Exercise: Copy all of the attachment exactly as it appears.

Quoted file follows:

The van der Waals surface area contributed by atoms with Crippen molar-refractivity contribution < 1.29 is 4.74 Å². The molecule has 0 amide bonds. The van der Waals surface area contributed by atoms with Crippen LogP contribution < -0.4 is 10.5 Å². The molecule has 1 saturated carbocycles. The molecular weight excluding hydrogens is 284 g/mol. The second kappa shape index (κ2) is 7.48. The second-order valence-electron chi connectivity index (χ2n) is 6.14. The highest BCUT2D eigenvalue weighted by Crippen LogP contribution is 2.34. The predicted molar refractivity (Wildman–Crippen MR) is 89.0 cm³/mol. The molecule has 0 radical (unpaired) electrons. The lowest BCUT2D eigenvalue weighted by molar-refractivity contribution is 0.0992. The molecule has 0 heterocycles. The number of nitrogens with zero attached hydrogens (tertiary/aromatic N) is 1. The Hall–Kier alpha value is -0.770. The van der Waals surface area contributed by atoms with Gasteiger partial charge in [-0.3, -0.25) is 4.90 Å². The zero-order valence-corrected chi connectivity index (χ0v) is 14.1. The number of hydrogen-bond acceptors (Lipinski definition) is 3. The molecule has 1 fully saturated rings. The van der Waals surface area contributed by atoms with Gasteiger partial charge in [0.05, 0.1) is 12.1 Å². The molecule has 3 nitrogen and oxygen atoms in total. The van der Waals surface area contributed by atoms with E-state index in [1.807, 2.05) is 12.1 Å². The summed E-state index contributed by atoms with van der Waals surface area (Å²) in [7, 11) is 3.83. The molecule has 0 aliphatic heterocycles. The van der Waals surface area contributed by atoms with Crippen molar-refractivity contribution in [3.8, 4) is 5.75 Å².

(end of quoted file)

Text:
The van der Waals surface area contributed by atoms with Crippen molar-refractivity contribution < 1.29 is 4.74 Å². The molecule has 0 amide bonds. The van der Waals surface area contributed by atoms with Crippen LogP contribution < -0.4 is 10.5 Å². The molecule has 1 saturated carbocycles. The molecular weight excluding hydrogens is 284 g/mol. The second kappa shape index (κ2) is 7.48. The second-order valence-electron chi connectivity index (χ2n) is 6.14. The highest BCUT2D eigenvalue weighted by Crippen LogP contribution is 2.34. The predicted molar refractivity (Wildman–Crippen MR) is 89.0 cm³/mol. The molecule has 0 radical (unpaired) electrons. The lowest BCUT2D eigenvalue weighted by molar-refractivity contribution is 0.0992. The molecule has 0 heterocycles. The number of nitrogens with zero attached hydrogens (tertiary/aromatic N) is 1. The Hall–Kier alpha value is -0.770. The van der Waals surface area contributed by atoms with Gasteiger partial charge in [-0.3, -0.25) is 4.90 Å². The zero-order valence-corrected chi connectivity index (χ0v) is 14.1. The number of hydrogen-bond acceptors (Lipinski definition) is 3. The molecule has 1 fully saturated rings. The van der Waals surface area contributed by atoms with Gasteiger partial charge in [0.05, 0.1) is 12.1 Å². The molecule has 3 nitrogen and oxygen atoms in total. The van der Waals surface area contributed by atoms with E-state index in [1.807, 2.05) is 12.1 Å². The summed E-state index contributed by atoms with van der Waals surface area (Å²) in [7, 11) is 3.83. The molecule has 0 aliphatic heterocycles. The van der Waals surface area contributed by atoms with Crippen molar-refractivity contribution in [3.8, 4) is 5.75 Å².